Denis Crawford formed his business, Graphic Science, to combine his lifelong interests in photography and science. His background includes ten years with the Victorian Department of Agriculture in entomological research, and an Honours Degree in Applied Science (Photography) from RMIT (Melbourne).
Denis has developed an international reputation as a macro-photography specialist and regularly lectures on the subject. His skills took him to Antarctica with the Australian Antarctic Division’s then-titled Humanities Program in the summer of 1995 and 1996 to photograph the marine fossils of Marine Plain near Davis station. His expertise has even taken him to Brazil to run a workshop on insect photography at the XXI International Congress of Entomology in 2000.
Denis has several publications to his name including Insects and Diseases of Australian Potato Crops (co-authored with Paul Horne and Rudolf de Boer) and Backyard Insects (co-authored with Paul Horne). His colour plates of set butterfly specimens are a feature of the Whitley Medal winning CSIRO publication Butterflies of Australia (text by Michael Braby). “Denis Crawford’s plates are masterpieces in their own right. I know of no comparable plates anywhere.” — Murray Upton, editor of Butterflies of Australia.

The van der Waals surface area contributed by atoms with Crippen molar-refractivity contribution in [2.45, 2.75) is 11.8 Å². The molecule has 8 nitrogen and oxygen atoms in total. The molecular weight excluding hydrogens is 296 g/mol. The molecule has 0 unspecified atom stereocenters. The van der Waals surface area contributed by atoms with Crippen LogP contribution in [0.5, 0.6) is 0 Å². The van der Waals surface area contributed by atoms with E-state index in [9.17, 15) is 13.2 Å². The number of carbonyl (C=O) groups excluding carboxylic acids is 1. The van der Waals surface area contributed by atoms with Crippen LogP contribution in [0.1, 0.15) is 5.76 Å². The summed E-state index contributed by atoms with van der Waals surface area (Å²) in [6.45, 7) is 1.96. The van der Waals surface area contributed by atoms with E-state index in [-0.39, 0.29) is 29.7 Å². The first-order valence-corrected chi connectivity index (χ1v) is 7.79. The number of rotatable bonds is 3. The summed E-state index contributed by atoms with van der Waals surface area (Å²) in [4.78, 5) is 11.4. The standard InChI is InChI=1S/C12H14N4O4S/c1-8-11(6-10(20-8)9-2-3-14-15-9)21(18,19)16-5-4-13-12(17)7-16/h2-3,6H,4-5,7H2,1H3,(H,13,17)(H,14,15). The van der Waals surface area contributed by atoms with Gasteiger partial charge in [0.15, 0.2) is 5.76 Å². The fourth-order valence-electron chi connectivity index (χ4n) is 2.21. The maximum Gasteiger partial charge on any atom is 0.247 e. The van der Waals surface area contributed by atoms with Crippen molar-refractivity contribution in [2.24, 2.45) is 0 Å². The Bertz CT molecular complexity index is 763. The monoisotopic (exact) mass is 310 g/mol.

His images and articles have appeared in many other publications in Australia and overseas including American Entomologist, The Good Bug Book, Core Science 4, British Journal of Photography and Australian Geographic.
I have been an avid reader of books about explorers for as long as I can remember. I was particularly fond of the epic stories about Mawson and Shackleton. As I developed an interest in photography I became fascinated with the work of early Antarctic photographers, especially Hurley and Ponting. To be asked to go to Antarctica as a photographer in the footsteps of legends was to live my life’s dream. There are an endless number of photographic subjects in Antarctica and in my short time there I tried to capture as many as I could. There is a special light and feel to views in Antarctica and it constantly changes. People who have never been to Antarctica think of it as all white and boring — they couldn’t be more wrong. You haven’t seen a sunset until you have seen one amongst the icebergs. Magic!